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Forex Crisis: Atiku blasts Tinubu on economic hardship, offers solution

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Atiku said Tinubu failed, yet again, to showcase any concrete policy

Former Vice President Atiku Abubakar has said President Bola Tinubu has no clear ideas on how to solve the foreign exchange crisis, which has affected the Naira and exacerbated the economic situation in the country.

The PDP presidential candidate in the 2023 elections stated this against the backdrop of Tinubu’s meeting last Thursday with governors and other stakeholders to address the Foreign Exchange crisis and the problem of economic downturn.

Atiku, however, made some suggestions on his verified X platform, including a managed-floating foreign exchange system and ensuring sufficient FX reserves as contained in his policy document titled: “My Covenant With Nigerians”, with which he campaigned as presidential candidate of Peoples Democratic Party (PDP) in 2023 electioneering campaign.

Atiku stated that when the government is ready to open itself to sound counsels, control internal bleedings caused by corruption and poorly negotiated foreign loans, the Nigerian economy would begin to find a footing again.

Atiku said Tinubu failed, yet again, to showcase any concrete policy step that his administration is taking to contain the crises of currency fluctuation and poverty that face the country.

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President Bola Tinubu

“Rather, he told the country and experts who have been offering ideas on how to resolve the crisis that he and his team should not be distracted and allowed time to continue cooking their cocktail that has brought untold hardship to the people of Nigeria. I don’t agree with that.”

The PDP presidential candidate in the 2023 elections said Tinubu’s wrong policies continue to cause untold pain and distress on the economy and “the rest of us cannot keep quiet when, clearly, the government has demonstrated sufficient poverty of ideas to redeem the situation.”

Offering solutions, Atiku wrote: “If the government will not hold on to their usual hubris, there are ways that the country can walk out of the current crisis.

“After a careful assessment of the state of our economy at the twilights of the last administration, I knew full well that the economy of the country was heading for the ditch and came up with a number of policy prescriptions that would rescue the country from getting into the mess that we are currently in.

“Those ideas, encapsulated in my policy document titled: My Covenant With Nigerians made the following prescriptions:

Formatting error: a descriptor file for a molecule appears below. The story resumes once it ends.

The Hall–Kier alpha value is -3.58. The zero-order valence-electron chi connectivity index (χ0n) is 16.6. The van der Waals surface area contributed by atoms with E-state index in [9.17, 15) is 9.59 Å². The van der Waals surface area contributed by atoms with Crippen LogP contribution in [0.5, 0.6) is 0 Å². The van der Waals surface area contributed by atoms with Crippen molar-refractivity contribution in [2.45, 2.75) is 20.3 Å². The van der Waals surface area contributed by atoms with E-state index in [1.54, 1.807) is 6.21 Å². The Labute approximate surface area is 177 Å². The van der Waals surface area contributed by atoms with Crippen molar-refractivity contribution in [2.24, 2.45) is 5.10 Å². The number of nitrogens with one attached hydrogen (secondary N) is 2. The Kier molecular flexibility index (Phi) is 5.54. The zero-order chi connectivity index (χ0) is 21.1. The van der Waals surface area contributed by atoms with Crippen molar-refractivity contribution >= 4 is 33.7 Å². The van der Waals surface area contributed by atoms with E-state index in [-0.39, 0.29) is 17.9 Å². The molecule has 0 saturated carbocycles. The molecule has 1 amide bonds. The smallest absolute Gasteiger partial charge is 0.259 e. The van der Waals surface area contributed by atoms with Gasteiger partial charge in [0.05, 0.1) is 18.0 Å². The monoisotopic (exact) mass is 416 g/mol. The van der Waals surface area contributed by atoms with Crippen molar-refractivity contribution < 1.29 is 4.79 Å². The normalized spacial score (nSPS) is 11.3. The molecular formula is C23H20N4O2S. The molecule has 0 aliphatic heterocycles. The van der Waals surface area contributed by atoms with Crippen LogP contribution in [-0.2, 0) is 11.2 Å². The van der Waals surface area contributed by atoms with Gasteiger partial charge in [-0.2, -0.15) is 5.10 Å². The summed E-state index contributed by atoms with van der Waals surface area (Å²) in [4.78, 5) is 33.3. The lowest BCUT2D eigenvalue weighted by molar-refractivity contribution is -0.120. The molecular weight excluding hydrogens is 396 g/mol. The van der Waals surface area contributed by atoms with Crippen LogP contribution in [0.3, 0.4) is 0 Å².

“1. I had signed on to a commitment to reform the operation of the foreign exchange market. Specifically, there was a commitment to eliminate multiple exchange rate windows. The system only served to enrich opportunists, rent-seekers, middlemen, arbitrageurs, and fraudsters.

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“2. A fixed exchange rate system would be out of the question. First, it would not be in line with our philosophy of running an open, private sector friendly economy. Secondly, operating a successful fixed-exchange rate system would require sufficient FX reserves to defend the domestic currency at all times. But as is well known, Nigeria’s major challenge is the persistent FX illiquidity occasioned by limited foreign exchange inflows to the country. Without sufficient FX reserves, confidence in the Nigerian economy will remain low, and Naira will remain under pressure. The economy will have no firepower to support its currency. Besides, a fixed-exchange rate system is akin to running a subsidy regime!

CBN ban banks from spending forex revaluation gains Naira Dollar

“3. On the other hand, given Nigeria’s underlying economic conditions, adopting a floating exchange rate system would be an overkill. We would have encouraged the Central Bank of Nigeria to adopt a gradualist approach to FX management. A managed-floating system would have been a preferred option. In simple terms, in such a system, the Naira may fluctuate daily, but the CBN will step in to control and stabilise its value. Such control will be exercised judiciously and responsibly, especially to curve speculative activities.

“4. Why control, you may ask.

(i). Nigeria has insufficient, unstable, and precarious foreign reserves to support a free-floating rate regime. Nigeria’s reserves did not have enough foreign exchange that can be sold freely at fair market prices during crises.

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(ii). Nigeria is not earning enough US$ from its sales of crude oil because its production of oil has been declining. And,

(iii). Nigeria is not attracting foreign investment in appreciable quantities.

“These are enough reasons for Nigeria to seek to have a greater control of the market, at least in the short to medium term when convergence is expected to be achieved.”

Atiku added that Tinubu’s new FX management policy was hurriedly put together without proper plans and consultations with stakeholders.

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Atiku noted that the government failed to anticipate or downplayed the potential and real negative consequences of its actions.

“The Government did not allow the CBN the independence to design and implement a sound FX Management Policy that would have dealt with such issues as increasing liquidity, curtailing/regulating demand, dealing with FX backlogs and rate convergence.

“I firmly believe that if and when the Government is ready to open itself to sound counsels, as well as control internal bleedings occasioned by corruption and poorly negotiated foreign loans, the Nigerian economy would begin to find a footing again,” Atiku stated.

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